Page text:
Tuesday 28th March 2023
BLOG: Protect Your Organization – The Importance of Implementing a Risk-Based Vulnerability Management Program
Organizations of all sizes need to implement a risk-based vulnerability program because it helps them identify and prioritize their vulnerabilities based on their potential impact on the business. A risk-based vulnerability management program is essential for businesses to mitigate security risks and protect themselves against potential cyber-attacks.
By taking a risk-based approach, organizations can focus their resources on the vulnerabilities that are most critical, rather than trying to address every single vulnerability, which can be time-consuming, and costly, and implementing such a program can be challenging.
- Identifying vulnerabilities: The first step in implementing a risk-based vulnerability management program is identifying vulnerabilities. This is often challenging as there are thousands of vulnerabilities to track, and new ones are discovered every day. It is essential to have a robust and reliable vulnerability scanning system in place to identify vulnerabilities.
- Prioritizing vulnerabilities: Once vulnerabilities are identified, they need to be prioritized based on their risk level. This can be challenging as some vulnerabilities may have a high CVSS score but may not be relevant to the organization’s infrastructure. Prioritization requires a thorough understanding of the organization’s IT infrastructure, business processes, and security objectives.
- Lack of resources: Implementing a risk-based vulnerability management program requires significant resources, including staff, tools, and technology. Small and medium-sized businesses may struggle to allocate resources to this program, leading to inadequate coverage or reduced efficacy.
- Communication: Communication is critical when implementing a risk-based vulnerability management program. The program needs to be well understood by all stakeholders, including executives, IT staff, and end-users. A lack of communication can lead to misunderstandings, resistance to change, and reduced efficacy.
- Compliance: Compliance requirements often dictate the scope and level of vulnerability management programs. However, meeting compliance requirements may not be enough to fully protect the organization. It is essential to go beyond compliance and adopt a risk-based approach that considers the organization’s unique security risks.
- Cost: Implementing a risk-based vulnerability management program can be expensive, and costs can quickly escalate if the program is not managed effectively. Organizations need to ensure they have a clear understanding of the program’s costs and benefits and develop a budget accordingly.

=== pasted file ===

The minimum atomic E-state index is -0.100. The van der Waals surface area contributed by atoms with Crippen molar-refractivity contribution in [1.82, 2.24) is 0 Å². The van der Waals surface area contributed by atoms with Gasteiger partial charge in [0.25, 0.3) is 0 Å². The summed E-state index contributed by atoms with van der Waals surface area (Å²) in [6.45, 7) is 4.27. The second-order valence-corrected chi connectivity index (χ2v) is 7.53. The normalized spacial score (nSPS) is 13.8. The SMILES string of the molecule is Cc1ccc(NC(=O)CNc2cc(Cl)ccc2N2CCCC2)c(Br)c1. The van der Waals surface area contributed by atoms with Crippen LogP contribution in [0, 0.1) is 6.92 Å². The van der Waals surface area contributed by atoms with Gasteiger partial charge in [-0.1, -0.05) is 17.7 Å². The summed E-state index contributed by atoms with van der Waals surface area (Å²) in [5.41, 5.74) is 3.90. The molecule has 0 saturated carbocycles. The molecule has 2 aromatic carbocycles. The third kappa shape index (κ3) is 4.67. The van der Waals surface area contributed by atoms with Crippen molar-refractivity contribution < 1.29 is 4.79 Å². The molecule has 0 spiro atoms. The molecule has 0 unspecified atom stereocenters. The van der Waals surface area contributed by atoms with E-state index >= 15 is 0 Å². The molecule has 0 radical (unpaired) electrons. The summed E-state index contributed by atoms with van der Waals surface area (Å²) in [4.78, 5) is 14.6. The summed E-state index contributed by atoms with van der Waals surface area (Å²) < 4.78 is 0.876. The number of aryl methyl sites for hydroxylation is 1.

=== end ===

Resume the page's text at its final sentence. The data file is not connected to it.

A report published in January of this year found that data shows that businesses are still taking 215 days to patch a reported vulnerability. Even for critical vulnerabilities, it generally takes more than 6 months to patch. A risk-based vulnerability program can also help organizations comply with regulatory requirements and industry standards, as many of these require regular vulnerability assessments and remediation activities.
This month, The US Cybersecurity and Infrastructure Security Agency (CISA) has issued advisories for 49 vulnerabilities in eight industrial control systems (ICS) used by organizations in multiple critical infrastructure sectors, some of which are unpatched. These vulnerabilities are remotely exploitable and allow attackers to take control of affected systems, manipulate and modify settings, escalate privileges, bypass security controls, steal data, and crash systems.
The CISA advisory coincided with a report from the European Union on threats to the transportation sector that also warned about the potential for ransomware attacks on OT systems used by aviation, maritime, railway, and road transport agencies. The European cybersecurity agency’s report highlighted the continued evolution of ICS-specific malware and growing attacker interest in ICS environments.
A few days ago 130 organizations were breached by the Clop ransomware group due to a vulnerability in the commonly used file transfer service, GoAnywhere. The victims of the attack have been making public disclosures, as GoAnywhere parent company Fortra has remained publicly quiet. However, Fortra recently issued a statement, reassuring customers that it is committed to helping them navigate the crisis.
The attack has affected many large organizations that use GoAnywhere, and cybersecurity experts have criticized Fortra’s slow communication and lack of guidance to victims. The attack was likely accelerated due to the delayed disclosure of the zero-day vulnerability. This is not the first time Clop ransomware has been used in a mass breach. By prioritizing vulnerabilities and patching them promptly, organizations can prevent such attacks and minimize their impact. This incident serves as a reminder of the importance of implementing a risk-based vulnerability management program to prevent similar attacks in the future.
How Orpheus Cyber can help
At Orpheus Cyber we have developed the Orpheus Vulnerability Severity Score (OVSS) to help organizations filter vulnerabilities on their network by those that are the most serious. This proprietary machine learning tool uses cyber threat intelligence to score each CVE, enabling organizations to prioritize and focus on patching or mitigating the most critical vulnerabilities first. Find out more here.
This risk-based approach to CVE management is important for organizations of all sizes as it allows them to make effective use of resources and budgets while increasing their maturity in cyber risk management. Additionally, Orpheus Cyber’s machine learning technology can predict which vulnerabilities will be exploited in the future, enabling organizations to patch them before attackers can exploit them.
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